Blocking DDoS Archive

A survey undertaken by Kaspersky Lab and B2B International has demonstrated that, in most cases, a DDoS attack is only the tip of the iceberg. 74% of respondents representing the corporate sector reported that DDoS attacks against their companies coincided with other IT security incidents.

Sometimes these are not coincidences, but deliberate attempts to distract IT personnel. This approach has been called DDoS smokescreening.

In the survey, respondents most often cited malware (21%) and hacking (22%) as the number one threats to their companies, while DDoS was chosen as the most dangerous threat by only 6%. At the same time, DDoS attacks often coincide with malware incidents (in 45% of all cases), and corporate network intrusions (in 32% of all cases). Data leaks were also detected simultaneously with an attack in 26% of cases. Construction and engineering companies encountered this problem more often than others: according to respondents, 89% of DDoS attacks on these companies coincided with other types of attacks.

However, even without taking collateral damage into account, DDoS attacks remain a serious problem that increasingly affects company resources. Specifically, in 24% of all cases a DDoS attack caused services to be completely unavailable (39% for government-owned companies). In 34% of all cases, some transactions failed due to such attacks (64% for transport companies). Last year, these figures were significantly lower: only 13% of companies reported that their services had become completely unavailable due to DDoS attacks, while errors in transactions were experienced by 29% of companies as a result of such attacks.

Significantly longer page loading times remained one of the most common consequences of DDoS attacks (53% this year vs. 52% last year); however, according to the survey, attacks can last for days or even weeks.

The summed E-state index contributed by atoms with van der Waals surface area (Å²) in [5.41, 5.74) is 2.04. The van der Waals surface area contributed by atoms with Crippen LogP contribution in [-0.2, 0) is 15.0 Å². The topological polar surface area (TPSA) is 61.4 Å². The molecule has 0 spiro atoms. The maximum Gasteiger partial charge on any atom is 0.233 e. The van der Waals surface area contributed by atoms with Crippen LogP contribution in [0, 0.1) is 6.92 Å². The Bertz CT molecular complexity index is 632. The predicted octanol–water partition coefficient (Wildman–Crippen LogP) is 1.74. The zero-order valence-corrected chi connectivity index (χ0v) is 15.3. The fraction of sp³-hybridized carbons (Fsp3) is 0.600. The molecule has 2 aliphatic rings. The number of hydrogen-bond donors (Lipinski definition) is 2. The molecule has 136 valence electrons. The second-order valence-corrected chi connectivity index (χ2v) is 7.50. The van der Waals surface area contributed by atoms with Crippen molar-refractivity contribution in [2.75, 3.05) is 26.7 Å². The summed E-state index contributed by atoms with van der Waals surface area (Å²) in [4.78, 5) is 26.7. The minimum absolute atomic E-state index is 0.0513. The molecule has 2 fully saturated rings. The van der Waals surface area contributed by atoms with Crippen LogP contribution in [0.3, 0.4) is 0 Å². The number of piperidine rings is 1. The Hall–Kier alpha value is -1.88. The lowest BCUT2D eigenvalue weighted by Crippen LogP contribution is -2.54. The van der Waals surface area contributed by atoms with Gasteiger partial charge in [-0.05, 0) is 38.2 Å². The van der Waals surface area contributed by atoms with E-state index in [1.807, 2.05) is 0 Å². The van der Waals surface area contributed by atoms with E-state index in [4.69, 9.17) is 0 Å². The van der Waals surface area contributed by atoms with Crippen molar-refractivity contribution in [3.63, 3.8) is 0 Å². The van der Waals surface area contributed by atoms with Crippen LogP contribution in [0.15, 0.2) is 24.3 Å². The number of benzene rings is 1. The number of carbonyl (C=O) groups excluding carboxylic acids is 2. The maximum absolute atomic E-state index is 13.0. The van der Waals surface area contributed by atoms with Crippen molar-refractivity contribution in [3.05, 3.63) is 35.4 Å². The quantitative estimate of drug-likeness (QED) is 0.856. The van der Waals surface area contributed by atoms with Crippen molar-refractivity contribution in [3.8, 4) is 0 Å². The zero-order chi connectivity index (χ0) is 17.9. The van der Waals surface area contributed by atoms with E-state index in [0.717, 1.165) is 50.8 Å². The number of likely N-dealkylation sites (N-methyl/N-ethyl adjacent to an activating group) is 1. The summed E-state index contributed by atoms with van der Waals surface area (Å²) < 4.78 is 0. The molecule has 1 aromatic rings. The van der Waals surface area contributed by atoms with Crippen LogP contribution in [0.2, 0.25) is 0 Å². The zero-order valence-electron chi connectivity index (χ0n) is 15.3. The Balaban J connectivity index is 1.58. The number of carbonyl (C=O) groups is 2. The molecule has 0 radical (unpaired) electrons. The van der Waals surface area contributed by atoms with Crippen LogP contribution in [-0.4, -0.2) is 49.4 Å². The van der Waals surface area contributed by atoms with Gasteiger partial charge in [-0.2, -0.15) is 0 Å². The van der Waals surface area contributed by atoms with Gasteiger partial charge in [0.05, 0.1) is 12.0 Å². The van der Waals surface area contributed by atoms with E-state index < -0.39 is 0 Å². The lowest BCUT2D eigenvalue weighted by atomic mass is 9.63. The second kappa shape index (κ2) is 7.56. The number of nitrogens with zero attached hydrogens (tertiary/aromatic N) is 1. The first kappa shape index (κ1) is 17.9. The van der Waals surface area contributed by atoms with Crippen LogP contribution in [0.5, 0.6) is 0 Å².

“It is natural that DDoS attacks are increasingly causing companies problems. The methods and techniques used by criminals are evolving, with attackers looking for new ways of ‘freezing’ their victims’ operations or masking intrusion into their systems. Even with a large staff of IT professionals it is almost impossible for companies to handle a serious DDoS attack and recover their services on their own. Moreover, if other malicious activity is going on at the same time, this multiplies the damage. The most dangerous part is that companies may never learn they were subjected to DDoS smokescreening,” says Evgeny Vigovsky, Head of Kaspersky DDoS Protection, Kaspersky Lab.

According to Kaspersky Lab, the most effective countermeasure against multi-vector attacks is comprehensive protection that provides security against malware, intrusions and DDoS attacks all at the same time.


Akamai Technologies’ Q4 2014 State of the Internet – Security report has found that the number of distributed denial-of-service (DDoS) attacks nearly doubled since 2013.

The report (PDF) showed DDoS attacks increased by 90 percent from Q4 2013, and increased by 57 percent compared to the last quarter. There was also a 52 percent increase in average peak bandwidth of DDoS attacks compared to Q4 2013.

Akamai observed that the rise of Internet of Things devices is having a profound impact on the DDoS thread landscape. The report showed that SSDP flood attacks increased by 214 percent from the last quarter, with one campaign generating 106Gbps of malicious traffic.